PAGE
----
Avey, Luthans & Jensen (2009) argue that a time has come for new perspectives to be adopted in stress management. This argument is based on the sad reality of the growing problem of stress in the workplace. The new approach that Avey, Luthans & Jensen (2009) propose entails the use of psychological capital to counter the negative effects of occupational stress. According to Avey, Luthans & Jensen (2009), psychological capital entails the use of positive resources of optimism, resilience, and hope to deal with stressful situations.

The ideas presented in each of the articles have both strengths and weaknesses. The study by Newsome, Waldo & Gruszka (2012) promotes the idea of mindfulness as a tool for coping with stress through self-care. This concept is important for those working in helping professions because their jobs require them to rely heavily on personal relationships with different people. However, the main weakness is that it may not be applicable in professions where personal relationships are not required.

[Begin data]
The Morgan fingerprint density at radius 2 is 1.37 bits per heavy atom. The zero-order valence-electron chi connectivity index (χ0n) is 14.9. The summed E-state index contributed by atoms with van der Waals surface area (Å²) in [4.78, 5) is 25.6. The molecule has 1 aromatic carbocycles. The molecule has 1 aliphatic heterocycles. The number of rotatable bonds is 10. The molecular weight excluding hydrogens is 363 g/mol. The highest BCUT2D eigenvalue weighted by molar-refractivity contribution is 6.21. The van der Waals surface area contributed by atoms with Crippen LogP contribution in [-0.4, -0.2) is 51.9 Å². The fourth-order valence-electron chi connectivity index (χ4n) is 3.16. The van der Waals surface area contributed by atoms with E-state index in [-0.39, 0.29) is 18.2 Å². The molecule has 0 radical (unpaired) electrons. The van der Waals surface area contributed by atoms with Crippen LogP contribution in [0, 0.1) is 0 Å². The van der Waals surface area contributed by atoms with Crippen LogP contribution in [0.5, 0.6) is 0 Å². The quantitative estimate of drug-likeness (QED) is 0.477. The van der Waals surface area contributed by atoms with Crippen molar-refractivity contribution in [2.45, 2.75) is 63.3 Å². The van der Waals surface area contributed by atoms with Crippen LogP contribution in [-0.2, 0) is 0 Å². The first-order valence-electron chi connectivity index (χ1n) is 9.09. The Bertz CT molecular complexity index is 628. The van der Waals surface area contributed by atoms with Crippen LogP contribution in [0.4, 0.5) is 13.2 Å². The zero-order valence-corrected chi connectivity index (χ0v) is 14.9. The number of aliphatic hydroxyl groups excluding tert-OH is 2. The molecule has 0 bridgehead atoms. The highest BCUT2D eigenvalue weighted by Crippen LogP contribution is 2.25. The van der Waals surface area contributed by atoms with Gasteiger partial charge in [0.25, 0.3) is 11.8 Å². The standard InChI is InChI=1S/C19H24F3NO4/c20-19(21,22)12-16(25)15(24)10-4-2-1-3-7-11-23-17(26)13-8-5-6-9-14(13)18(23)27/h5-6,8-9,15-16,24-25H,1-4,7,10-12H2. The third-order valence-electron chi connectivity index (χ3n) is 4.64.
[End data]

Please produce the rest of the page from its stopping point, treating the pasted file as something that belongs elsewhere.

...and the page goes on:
The article also adopts a rather pessimistic stance regarding the nature of job stress by promoting the view that it is unavoidable. For this reason, all suggestions are inclined towards managing stress rather than preventing its occurrence in the first place. Focus is on how the concept of mindfulness can be used to enable people to transform the way they relate to different agents of stress in their lives. The assumption is that this enables them to improve their response mechanisms whenever they are in stressful environments.

Newsome, Waldo & Gruszka (2012) rightly indicate that group members cannot exert control over their work environments. In such a situation, the best that they can do is to look for ways of increasing cognitive control over their appraisal of these environments. Unfortunately, the study does not expound on the various ways through which this cognitive control can be increased. The farthest that the study goes in this regard is to suggest that learning about mindfulness practices in group contexts can enable group members to change their perceptions of their levels of stress. The study goes as far as to provide examples of comments by group members that indicate the possibility of promoting change through one’s appraisal of the level of stress in one’s work environment.